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The Christian case for a people’s vote

21 September 2018

Brexit will harm the young most: the Church must get behind a second referendum, argues Eve Alcock


Members of the group Our Future, Our Choice protest outside Chequers during the Prime Minister’s Brexit Cabinet meeting, in July

Members of the group Our Future, Our Choice protest outside Chequers during the Prime Minister’s Brexit Cabinet meeting, in July

THE referendum outcome split the country pretty much straight down the middle: 51.9 per cent voted to leave, and 48.1 per cent voted to remain.

Since that vote, many of the promises made by the Leave campaign have been broken. Based on lies and deception — hopes of an extra £350 million to the NHS per week, no change to the Irish border, and a “jobs first Brexit” have since been dashed. The Brexit that people voted for in 2016 is not the Brexit that we know today, particularly with the threat of no deal on the horizon.

But perhaps most worrying for Christians are the attitudes of individuality, pride, moral superiority, and grandiosity that Brexit has fostered in the UK. The narcissistic notion that we can “go it alone”, the nostalgia for British supremacy, and the intolerance and prejudice surfacing daily are precisely what the life and teachings of Jesus warned us about.

In his letter to the Philippians, St Paul addresses a prosperous Roman colony in Philippi falling into the same trap as we have: self-centred pride and a sense of superiority in their identity. Recognising this, St Paul teaches: “Do nothing out of selfish ambition or vain conceit. Rather, in humility value others above yourselves.”

Right from its inception as a selfish promise — based on party management from David Cameron to appease potential UKIP voters — to its manifestation today, which is driven by a desire to “take back control” and fulfil the country’s “destiny”, as Boris Johnson put it, Brexit is born out of selfish ambition and vain conceit.

Yet St Paul commands the Philippians: “With humility of mind, regard one another as more important than yourselves; do not merely look out for your own personal interests but also for the interests of others.”


ONE way in which Christians can do this is by supporting the movement that is demanding a people’s vote on the terms of the final Brexit deal.

As a 22 year-old Christian, I believe that a people’s vote is a chance to put our money where our mouth is when we talk about living like Christ. A decision made two years ago that hits the poorest hardest, chooses independence over interdependence, and was based on selfish ambition and deceit is simply not one that sits comfortably in my theology. That is not who I know Christ to be. Jesus encouraged an interdependent way of living, a sense of community that was countercultural by breaking down barriers and defying hierarchical norms. It was founded on deep love and generosity.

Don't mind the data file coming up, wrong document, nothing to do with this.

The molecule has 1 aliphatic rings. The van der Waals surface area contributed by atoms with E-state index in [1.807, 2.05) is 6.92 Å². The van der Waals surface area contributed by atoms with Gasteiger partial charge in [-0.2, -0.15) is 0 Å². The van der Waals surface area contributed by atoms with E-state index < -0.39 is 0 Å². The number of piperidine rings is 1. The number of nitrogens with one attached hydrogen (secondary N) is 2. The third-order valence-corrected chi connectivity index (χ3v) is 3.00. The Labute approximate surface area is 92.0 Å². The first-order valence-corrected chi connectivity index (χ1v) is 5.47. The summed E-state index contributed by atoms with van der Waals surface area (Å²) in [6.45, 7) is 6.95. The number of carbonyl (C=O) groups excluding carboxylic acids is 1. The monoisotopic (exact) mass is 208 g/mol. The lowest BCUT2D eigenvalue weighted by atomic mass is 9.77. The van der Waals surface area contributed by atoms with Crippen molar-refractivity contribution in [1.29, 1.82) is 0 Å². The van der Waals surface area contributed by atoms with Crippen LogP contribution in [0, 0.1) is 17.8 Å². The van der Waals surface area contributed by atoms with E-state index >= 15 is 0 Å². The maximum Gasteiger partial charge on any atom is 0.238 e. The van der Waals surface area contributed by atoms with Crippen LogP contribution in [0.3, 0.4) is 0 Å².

The impact of Brexit will be felt most severely by young people such as myself. It will disproportionately affect your nieces and nephews, your children — and even your children’s children. Our universities rely on EU research funding. Our ability to work and study abroad rely on Erasmus+ and free movement. If it goes ahead, our country could be paying off a divorce bill until I am 68.

All this, for a future that we did not choose: more than 70 per cent of young people voted to remain, and more than 1.5 million young people have turned 18 since 2016, who did not get a say in the referendum. Leave won the referendum by just over 1.2 million votes — you do the maths.

And then there are the EU citizens living in the UK who are terrified of losing out on housing and jobs in a post-Brexit Britain, especially after the Empire Windrush scandal. Spare a thought for our Irish brothers and sisters for whom the Irish border issue threatens peace in their communities. Think about people of colour, for whom the overwhelming anti-immigrant rhetoric peddled during the Leave campaign led to a stark rise in hate crime after we voted to leave.


THIS is kind of rhetoric that Jesus, as a Middle Eastern child refugee growing up in a hostile empire at a politically turbulent time, would have been familiar with. He was no stranger to politics, but he did not resemble the kind of politicians that might have advocated for Brexit. He was crucified by those very rulers and authorities. Instead, he would have looked far more like the children on Farage’s infamous immigration poster, refused asylum and deported back to his own country to be killed by Herod after all.

To support a People’s Vote on the terms of the Brexit deal is to advocate against a hunger for power, wealth, pride, and selfishness. It is a decision to choose tolerance, openness, and community. It is to say no to selfish ambition and vain conceit and, instead, as St Paul taught us, not merely to look out for our own interests but the interests of others.


Eve Alcock is President of the University of Bath Students’ Union, and a supporter of For Our Future’s Sake, a youth and student-led campaign for a people’s vote. ffsakes.uk

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